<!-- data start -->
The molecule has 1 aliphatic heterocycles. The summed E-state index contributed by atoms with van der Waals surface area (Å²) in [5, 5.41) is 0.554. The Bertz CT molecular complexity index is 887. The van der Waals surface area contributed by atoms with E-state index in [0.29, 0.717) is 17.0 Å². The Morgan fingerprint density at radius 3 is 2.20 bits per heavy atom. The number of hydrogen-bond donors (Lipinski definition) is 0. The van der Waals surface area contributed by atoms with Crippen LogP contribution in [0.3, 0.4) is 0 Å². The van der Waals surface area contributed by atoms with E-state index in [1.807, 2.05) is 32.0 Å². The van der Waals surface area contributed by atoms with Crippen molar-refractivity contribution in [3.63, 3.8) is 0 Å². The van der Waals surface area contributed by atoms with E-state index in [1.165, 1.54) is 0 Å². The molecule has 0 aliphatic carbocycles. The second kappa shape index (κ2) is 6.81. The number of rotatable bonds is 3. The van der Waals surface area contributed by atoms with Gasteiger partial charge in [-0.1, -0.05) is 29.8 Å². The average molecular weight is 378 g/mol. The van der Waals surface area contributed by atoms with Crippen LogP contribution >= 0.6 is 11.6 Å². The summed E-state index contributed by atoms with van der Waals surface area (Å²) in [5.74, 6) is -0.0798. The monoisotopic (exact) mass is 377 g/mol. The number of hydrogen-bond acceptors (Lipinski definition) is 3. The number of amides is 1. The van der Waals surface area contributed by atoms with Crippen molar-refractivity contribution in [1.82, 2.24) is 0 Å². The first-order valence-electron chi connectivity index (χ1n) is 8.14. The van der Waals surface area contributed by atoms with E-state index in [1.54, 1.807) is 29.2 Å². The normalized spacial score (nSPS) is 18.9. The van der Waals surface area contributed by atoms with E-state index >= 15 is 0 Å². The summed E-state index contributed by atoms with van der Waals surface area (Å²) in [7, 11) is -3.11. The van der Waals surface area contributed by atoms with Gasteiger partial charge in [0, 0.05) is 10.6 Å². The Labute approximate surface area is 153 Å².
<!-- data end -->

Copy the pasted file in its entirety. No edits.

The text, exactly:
The molecule has 1 aliphatic heterocycles. The summed E-state index contributed by atoms with van der Waals surface area (Å²) in [5, 5.41) is 0.554. The Bertz CT molecular complexity index is 887. The van der Waals surface area contributed by atoms with E-state index in [0.29, 0.717) is 17.0 Å². The Morgan fingerprint density at radius 3 is 2.20 bits per heavy atom. The number of hydrogen-bond donors (Lipinski definition) is 0. The van der Waals surface area contributed by atoms with Crippen LogP contribution in [0.3, 0.4) is 0 Å². The van der Waals surface area contributed by atoms with E-state index in [1.807, 2.05) is 32.0 Å². The van der Waals surface area contributed by atoms with Crippen molar-refractivity contribution in [3.63, 3.8) is 0 Å². The van der Waals surface area contributed by atoms with E-state index in [1.165, 1.54) is 0 Å². The molecule has 0 aliphatic carbocycles. The second kappa shape index (κ2) is 6.81. The number of rotatable bonds is 3. The van der Waals surface area contributed by atoms with Gasteiger partial charge in [-0.1, -0.05) is 29.8 Å². The average molecular weight is 378 g/mol. The van der Waals surface area contributed by atoms with Crippen LogP contribution >= 0.6 is 11.6 Å². The summed E-state index contributed by atoms with van der Waals surface area (Å²) in [5.74, 6) is -0.0798. The monoisotopic (exact) mass is 377 g/mol. The number of hydrogen-bond acceptors (Lipinski definition) is 3. The number of amides is 1. The van der Waals surface area contributed by atoms with Crippen molar-refractivity contribution in [1.82, 2.24) is 0 Å². The first-order valence-electron chi connectivity index (χ1n) is 8.14. The van der Waals surface area contributed by atoms with E-state index in [1.54, 1.807) is 29.2 Å². The normalized spacial score (nSPS) is 18.9. The van der Waals surface area contributed by atoms with E-state index >= 15 is 0 Å². The summed E-state index contributed by atoms with van der Waals surface area (Å²) in [7, 11) is -3.11. The van der Waals surface area contributed by atoms with Gasteiger partial charge in [0, 0.05) is 10.6 Å². The Labute approximate surface area is 153 Å².